Lemon trees (Citrus limon) are evergreen, so their leaves typically don’t change colour with the seasons. This means that the appearance of yellow leaves — regardless of the time of year — is cause for concern.
While there are many reasons your lemon tree’s leaves might be turning yellow, few are indicative of a death sentence. Most yellow foliage can be treated and reversed if you take action right away.
In this article, I’ll discuss the most common causes of lemon tree leaves turning yellow and the best steps to take to treat each one.
- Why Are Your Lemon Tree Yellow Leaves
- What Causes Yellow Leaves on Lemon Trees
- Removing Yellow Leaves On Lemon Trees
- Verdict: Lemon Tree Leaves Turning Yellow
- FAQ Yellow Leaves on Lemon Trees
Why Are Your Lemon Tree Yellow Leaves
The technical term for leaf yellowing is chlorosis. Chlorosis is an unusual absence of chlorophyll (the compound in leaves that makes them appear green). Leaves with low levels of chlorophyll are unable to photosynthesize properly, which can have huge ramifications for future tree health.
Most cases of chlorosis are the result of environmental stressors, nutritional deficiencies, or pest activity. Both in-ground and container-grown lemon trees can fall victim to these issues, though some are more likely to affect one group of trees than others.
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What Causes Yellow Leaves on Lemon Trees
With so many potential causes of yellow foliage, diagnosing this problem can be a headache for even the experienced gardener. Below you’ll find a bit more information about common causes of yellow leaves and how to treat them.
Nutrient Deficiencies In Lemon Trees
Citrus trees are heavy feeders. If your lemon tree’s foliage is pale green or yellow, it might be due to a lack of essential nutrients.
Discoloured foliage is a relatively early sign of nutritional problems. Keeping an eye on leaf health and correcting deficiencies as quickly as possible is the best way to prevent issues with flower and fruit production down the road.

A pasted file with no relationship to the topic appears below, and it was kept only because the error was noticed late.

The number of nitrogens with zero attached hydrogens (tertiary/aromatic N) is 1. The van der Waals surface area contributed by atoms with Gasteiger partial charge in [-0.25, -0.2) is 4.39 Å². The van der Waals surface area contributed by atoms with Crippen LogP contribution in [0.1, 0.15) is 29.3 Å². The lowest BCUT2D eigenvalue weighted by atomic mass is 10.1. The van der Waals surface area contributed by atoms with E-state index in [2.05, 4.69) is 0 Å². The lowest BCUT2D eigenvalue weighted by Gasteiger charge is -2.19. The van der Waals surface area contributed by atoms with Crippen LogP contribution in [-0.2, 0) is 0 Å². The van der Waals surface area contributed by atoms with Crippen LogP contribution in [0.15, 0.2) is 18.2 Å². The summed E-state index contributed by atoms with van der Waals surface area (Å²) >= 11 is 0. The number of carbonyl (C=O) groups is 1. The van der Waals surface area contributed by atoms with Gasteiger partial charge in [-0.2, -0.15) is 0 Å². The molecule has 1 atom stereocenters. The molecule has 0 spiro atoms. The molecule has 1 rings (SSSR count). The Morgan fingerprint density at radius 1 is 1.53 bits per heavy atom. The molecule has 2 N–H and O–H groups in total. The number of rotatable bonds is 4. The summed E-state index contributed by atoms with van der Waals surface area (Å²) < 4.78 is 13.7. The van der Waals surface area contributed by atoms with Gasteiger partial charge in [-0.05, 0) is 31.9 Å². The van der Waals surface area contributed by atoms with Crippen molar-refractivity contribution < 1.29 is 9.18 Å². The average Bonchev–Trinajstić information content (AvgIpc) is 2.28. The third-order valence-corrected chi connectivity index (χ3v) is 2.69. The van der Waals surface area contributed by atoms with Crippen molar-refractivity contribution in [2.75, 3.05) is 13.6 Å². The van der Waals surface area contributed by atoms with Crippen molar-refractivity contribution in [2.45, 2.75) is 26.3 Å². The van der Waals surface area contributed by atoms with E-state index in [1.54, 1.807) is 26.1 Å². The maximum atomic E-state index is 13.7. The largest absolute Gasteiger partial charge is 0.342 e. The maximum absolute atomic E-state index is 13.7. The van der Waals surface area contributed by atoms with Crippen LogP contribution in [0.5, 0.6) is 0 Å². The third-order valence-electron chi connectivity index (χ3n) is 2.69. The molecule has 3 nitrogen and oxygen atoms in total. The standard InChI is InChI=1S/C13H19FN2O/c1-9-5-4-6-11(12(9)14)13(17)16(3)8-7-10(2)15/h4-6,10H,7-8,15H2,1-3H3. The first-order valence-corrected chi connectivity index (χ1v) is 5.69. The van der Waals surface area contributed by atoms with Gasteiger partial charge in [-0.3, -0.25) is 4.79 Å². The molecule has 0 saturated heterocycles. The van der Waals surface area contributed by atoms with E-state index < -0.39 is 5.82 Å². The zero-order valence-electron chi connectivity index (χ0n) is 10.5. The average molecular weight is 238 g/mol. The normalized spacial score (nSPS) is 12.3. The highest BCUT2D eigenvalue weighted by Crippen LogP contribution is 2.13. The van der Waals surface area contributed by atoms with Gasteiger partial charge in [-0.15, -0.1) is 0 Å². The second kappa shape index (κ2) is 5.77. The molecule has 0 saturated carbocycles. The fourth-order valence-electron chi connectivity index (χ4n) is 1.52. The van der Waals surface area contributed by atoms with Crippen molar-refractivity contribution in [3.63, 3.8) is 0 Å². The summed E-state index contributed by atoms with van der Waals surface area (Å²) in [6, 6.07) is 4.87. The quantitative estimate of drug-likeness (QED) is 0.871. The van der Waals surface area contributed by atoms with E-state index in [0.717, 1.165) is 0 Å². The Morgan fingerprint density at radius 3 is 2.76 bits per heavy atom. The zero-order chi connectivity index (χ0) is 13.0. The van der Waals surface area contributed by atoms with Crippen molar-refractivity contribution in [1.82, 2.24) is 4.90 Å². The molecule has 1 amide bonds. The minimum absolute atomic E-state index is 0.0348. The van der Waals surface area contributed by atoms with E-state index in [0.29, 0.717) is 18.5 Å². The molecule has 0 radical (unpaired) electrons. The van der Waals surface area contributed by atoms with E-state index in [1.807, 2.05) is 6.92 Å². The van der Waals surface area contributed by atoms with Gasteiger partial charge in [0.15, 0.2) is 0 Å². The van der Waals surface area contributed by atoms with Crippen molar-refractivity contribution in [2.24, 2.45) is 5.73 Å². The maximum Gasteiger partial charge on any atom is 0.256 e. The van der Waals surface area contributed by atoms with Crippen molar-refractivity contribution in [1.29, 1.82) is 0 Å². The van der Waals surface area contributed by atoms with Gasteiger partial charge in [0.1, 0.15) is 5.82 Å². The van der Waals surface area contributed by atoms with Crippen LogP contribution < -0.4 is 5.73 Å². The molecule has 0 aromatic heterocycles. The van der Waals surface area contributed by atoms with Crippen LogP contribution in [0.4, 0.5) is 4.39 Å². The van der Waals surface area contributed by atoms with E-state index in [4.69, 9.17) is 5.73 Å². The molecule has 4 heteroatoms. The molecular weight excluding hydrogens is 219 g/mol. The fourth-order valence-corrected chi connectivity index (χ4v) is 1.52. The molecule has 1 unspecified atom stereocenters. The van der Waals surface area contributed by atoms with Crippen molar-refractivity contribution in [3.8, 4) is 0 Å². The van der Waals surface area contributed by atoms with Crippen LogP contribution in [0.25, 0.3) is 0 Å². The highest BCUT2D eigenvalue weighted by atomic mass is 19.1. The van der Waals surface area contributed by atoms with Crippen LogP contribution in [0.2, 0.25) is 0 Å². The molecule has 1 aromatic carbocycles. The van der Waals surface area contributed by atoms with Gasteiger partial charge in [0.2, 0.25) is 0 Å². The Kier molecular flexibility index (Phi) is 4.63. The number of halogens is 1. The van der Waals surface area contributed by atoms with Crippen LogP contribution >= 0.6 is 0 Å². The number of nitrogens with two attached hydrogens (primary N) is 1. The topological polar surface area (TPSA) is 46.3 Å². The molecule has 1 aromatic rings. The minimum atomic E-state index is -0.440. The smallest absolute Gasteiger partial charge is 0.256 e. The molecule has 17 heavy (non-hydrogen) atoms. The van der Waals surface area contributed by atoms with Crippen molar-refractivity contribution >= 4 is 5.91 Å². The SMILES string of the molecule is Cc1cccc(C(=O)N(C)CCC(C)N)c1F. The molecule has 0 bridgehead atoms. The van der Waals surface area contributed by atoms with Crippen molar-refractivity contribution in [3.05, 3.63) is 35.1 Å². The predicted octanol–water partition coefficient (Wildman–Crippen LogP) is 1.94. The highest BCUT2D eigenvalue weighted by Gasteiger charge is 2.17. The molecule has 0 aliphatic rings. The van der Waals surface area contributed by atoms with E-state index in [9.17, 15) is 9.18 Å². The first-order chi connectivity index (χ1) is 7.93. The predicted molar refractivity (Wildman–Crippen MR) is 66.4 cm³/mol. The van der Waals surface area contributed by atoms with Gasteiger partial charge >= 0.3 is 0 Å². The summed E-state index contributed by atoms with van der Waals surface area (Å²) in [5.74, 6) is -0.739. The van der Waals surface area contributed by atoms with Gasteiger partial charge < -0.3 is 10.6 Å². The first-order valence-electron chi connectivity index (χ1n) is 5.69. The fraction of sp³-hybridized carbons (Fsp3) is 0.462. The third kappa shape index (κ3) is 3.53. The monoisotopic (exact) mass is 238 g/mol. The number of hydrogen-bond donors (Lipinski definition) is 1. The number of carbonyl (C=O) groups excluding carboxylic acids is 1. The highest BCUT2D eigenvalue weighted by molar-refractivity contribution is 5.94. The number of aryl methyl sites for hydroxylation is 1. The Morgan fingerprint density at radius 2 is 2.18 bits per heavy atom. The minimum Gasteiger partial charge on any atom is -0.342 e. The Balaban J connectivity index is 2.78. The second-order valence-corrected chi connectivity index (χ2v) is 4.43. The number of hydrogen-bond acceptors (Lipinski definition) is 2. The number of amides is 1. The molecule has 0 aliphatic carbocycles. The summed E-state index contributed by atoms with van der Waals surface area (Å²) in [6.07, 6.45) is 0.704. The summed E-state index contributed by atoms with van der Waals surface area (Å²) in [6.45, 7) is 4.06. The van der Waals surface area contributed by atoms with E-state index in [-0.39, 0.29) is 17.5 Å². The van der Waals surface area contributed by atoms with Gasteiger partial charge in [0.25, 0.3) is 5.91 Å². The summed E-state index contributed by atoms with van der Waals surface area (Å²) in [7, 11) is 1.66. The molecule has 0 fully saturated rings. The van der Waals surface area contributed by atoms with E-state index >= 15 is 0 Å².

I recommend conducting a soil test to identify which nutrients might be missing. However, the presence of key nutrients is only one facet of plant nutrition. Additional factors like soil pH and moisture availability can also impact your lemon tree’s ability to take in necessary nutrients.
Several nutrients play a role in leaf colour. In my experience, these 4 deficiencies are the most likely to cause yellow leaves in lemon trees:
Nitrogen tends to be consumed in much larger quantities than other macro- and micronutrients. As a result, it’s very easy for lemon trees to become deficient in this nutrient.
Nitrogen deficiencies can present in several ways. You might notice all of your tree’s foliage turning pale green or yellow. Or you might notice that new growth appears healthy while the oldest leaves are faded. In some cases, yellow discolouration will appear only along the leaf veins.
Routine feeding with a nitrogen-rich citrus tree fertilizer is the best way to treat and prevent nitrogen deficiencies.
A lemon tree experiencing a manganese deficiency may develop mottled discolouration on its leaves. Yellow patches tend to appear between the largest leaf veins. The veins themselves remain bright green.
Manganese is a micronutrient found in some (but not all) store-bought fertilizers. If your lemon tree is prone to deficiencies, I recommend selecting a formula that contains manganese for general feedings. Manganese supplements can also be applied directly to foliage.